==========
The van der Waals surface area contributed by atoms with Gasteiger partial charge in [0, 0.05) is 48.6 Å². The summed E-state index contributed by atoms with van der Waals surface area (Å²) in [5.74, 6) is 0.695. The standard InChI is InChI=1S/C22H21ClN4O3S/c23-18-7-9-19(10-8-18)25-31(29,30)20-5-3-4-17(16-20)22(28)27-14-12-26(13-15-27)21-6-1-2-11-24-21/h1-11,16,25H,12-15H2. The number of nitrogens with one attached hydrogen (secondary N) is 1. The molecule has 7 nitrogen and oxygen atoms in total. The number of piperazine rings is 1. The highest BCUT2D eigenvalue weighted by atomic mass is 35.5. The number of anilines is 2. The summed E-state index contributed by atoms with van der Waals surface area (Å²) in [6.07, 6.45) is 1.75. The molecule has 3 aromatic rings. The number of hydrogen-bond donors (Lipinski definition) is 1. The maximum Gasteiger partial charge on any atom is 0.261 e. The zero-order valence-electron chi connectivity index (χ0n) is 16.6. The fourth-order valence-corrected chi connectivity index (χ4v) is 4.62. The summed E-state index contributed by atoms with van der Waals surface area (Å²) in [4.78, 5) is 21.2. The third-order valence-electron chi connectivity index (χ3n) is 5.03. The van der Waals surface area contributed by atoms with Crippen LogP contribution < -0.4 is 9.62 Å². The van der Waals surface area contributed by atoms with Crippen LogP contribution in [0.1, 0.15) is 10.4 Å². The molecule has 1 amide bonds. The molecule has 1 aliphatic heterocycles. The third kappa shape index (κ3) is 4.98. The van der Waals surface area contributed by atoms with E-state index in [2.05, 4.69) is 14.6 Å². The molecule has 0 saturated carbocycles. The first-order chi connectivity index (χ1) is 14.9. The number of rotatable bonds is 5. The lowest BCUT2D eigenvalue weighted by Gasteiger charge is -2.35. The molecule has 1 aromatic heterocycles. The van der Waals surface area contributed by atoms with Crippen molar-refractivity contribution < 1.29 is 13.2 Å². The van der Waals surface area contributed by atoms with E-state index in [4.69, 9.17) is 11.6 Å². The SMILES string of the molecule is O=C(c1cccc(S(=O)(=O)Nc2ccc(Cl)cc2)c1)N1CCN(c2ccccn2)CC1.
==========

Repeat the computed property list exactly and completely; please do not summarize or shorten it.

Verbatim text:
The van der Waals surface area contributed by atoms with Gasteiger partial charge in [0, 0.05) is 48.6 Å². The summed E-state index contributed by atoms with van der Waals surface area (Å²) in [5.74, 6) is 0.695. The standard InChI is InChI=1S/C22H21ClN4O3S/c23-18-7-9-19(10-8-18)25-31(29,30)20-5-3-4-17(16-20)22(28)27-14-12-26(13-15-27)21-6-1-2-11-24-21/h1-11,16,25H,12-15H2. The number of nitrogens with one attached hydrogen (secondary N) is 1. The molecule has 7 nitrogen and oxygen atoms in total. The number of piperazine rings is 1. The highest BCUT2D eigenvalue weighted by atomic mass is 35.5. The number of anilines is 2. The summed E-state index contributed by atoms with van der Waals surface area (Å²) in [6.07, 6.45) is 1.75. The molecule has 3 aromatic rings. The number of hydrogen-bond donors (Lipinski definition) is 1. The maximum Gasteiger partial charge on any atom is 0.261 e. The zero-order valence-electron chi connectivity index (χ0n) is 16.6. The fourth-order valence-corrected chi connectivity index (χ4v) is 4.62. The summed E-state index contributed by atoms with van der Waals surface area (Å²) in [4.78, 5) is 21.2. The third-order valence-electron chi connectivity index (χ3n) is 5.03. The van der Waals surface area contributed by atoms with Crippen LogP contribution < -0.4 is 9.62 Å². The van der Waals surface area contributed by atoms with Crippen LogP contribution in [0.1, 0.15) is 10.4 Å². The molecule has 1 amide bonds. The molecule has 1 aliphatic heterocycles. The third kappa shape index (κ3) is 4.98. The van der Waals surface area contributed by atoms with E-state index in [2.05, 4.69) is 14.6 Å². The molecule has 0 saturated carbocycles. The first-order chi connectivity index (χ1) is 14.9. The number of rotatable bonds is 5. The lowest BCUT2D eigenvalue weighted by Gasteiger charge is -2.35. The molecule has 1 aromatic heterocycles. The van der Waals surface area contributed by atoms with Crippen molar-refractivity contribution < 1.29 is 13.2 Å². The van der Waals surface area contributed by atoms with E-state index in [4.69, 9.17) is 11.6 Å². The SMILES string of the molecule is O=C(c1cccc(S(=O)(=O)Nc2ccc(Cl)cc2)c1)N1CCN(c2ccccn2)CC1.